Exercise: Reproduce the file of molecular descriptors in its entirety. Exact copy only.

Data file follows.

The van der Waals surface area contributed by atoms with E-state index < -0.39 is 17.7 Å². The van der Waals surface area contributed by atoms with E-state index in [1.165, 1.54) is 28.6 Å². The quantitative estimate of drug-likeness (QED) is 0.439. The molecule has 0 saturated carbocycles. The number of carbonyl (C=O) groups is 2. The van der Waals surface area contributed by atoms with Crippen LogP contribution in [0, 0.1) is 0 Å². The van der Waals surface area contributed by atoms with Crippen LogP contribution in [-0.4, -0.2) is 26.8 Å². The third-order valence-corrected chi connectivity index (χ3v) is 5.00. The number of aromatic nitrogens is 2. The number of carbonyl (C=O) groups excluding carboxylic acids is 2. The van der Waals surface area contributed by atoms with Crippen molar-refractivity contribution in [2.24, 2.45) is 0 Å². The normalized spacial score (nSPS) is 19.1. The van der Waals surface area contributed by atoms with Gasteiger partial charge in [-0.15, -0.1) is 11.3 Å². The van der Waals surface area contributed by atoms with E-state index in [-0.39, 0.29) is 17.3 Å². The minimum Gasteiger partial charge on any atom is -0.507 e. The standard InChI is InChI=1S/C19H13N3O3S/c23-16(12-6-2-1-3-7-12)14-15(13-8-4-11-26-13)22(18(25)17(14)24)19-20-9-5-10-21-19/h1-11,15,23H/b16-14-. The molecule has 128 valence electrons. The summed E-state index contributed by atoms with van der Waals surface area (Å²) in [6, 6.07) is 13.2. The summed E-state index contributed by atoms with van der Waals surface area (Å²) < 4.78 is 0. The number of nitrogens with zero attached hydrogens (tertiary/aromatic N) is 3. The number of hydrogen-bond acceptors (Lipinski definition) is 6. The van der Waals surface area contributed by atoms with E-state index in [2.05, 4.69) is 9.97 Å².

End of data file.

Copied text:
The van der Waals surface area contributed by atoms with E-state index < -0.39 is 17.7 Å². The van der Waals surface area contributed by atoms with E-state index in [1.165, 1.54) is 28.6 Å². The quantitative estimate of drug-likeness (QED) is 0.439. The molecule has 0 saturated carbocycles. The number of carbonyl (C=O) groups is 2. The van der Waals surface area contributed by atoms with Crippen LogP contribution in [0, 0.1) is 0 Å². The van der Waals surface area contributed by atoms with Crippen LogP contribution in [-0.4, -0.2) is 26.8 Å². The third-order valence-corrected chi connectivity index (χ3v) is 5.00. The number of aromatic nitrogens is 2. The number of carbonyl (C=O) groups excluding carboxylic acids is 2. The van der Waals surface area contributed by atoms with Crippen molar-refractivity contribution in [2.24, 2.45) is 0 Å². The normalized spacial score (nSPS) is 19.1. The van der Waals surface area contributed by atoms with Gasteiger partial charge in [-0.15, -0.1) is 11.3 Å². The van der Waals surface area contributed by atoms with E-state index in [-0.39, 0.29) is 17.3 Å². The minimum Gasteiger partial charge on any atom is -0.507 e. The standard InChI is InChI=1S/C19H13N3O3S/c23-16(12-6-2-1-3-7-12)14-15(13-8-4-11-26-13)22(18(25)17(14)24)19-20-9-5-10-21-19/h1-11,15,23H/b16-14-. The molecule has 128 valence electrons. The summed E-state index contributed by atoms with van der Waals surface area (Å²) in [6, 6.07) is 13.2. The summed E-state index contributed by atoms with van der Waals surface area (Å²) < 4.78 is 0. The number of nitrogens with zero attached hydrogens (tertiary/aromatic N) is 3. The number of hydrogen-bond acceptors (Lipinski definition) is 6. The van der Waals surface area contributed by atoms with E-state index in [2.05, 4.69) is 9.97 Å².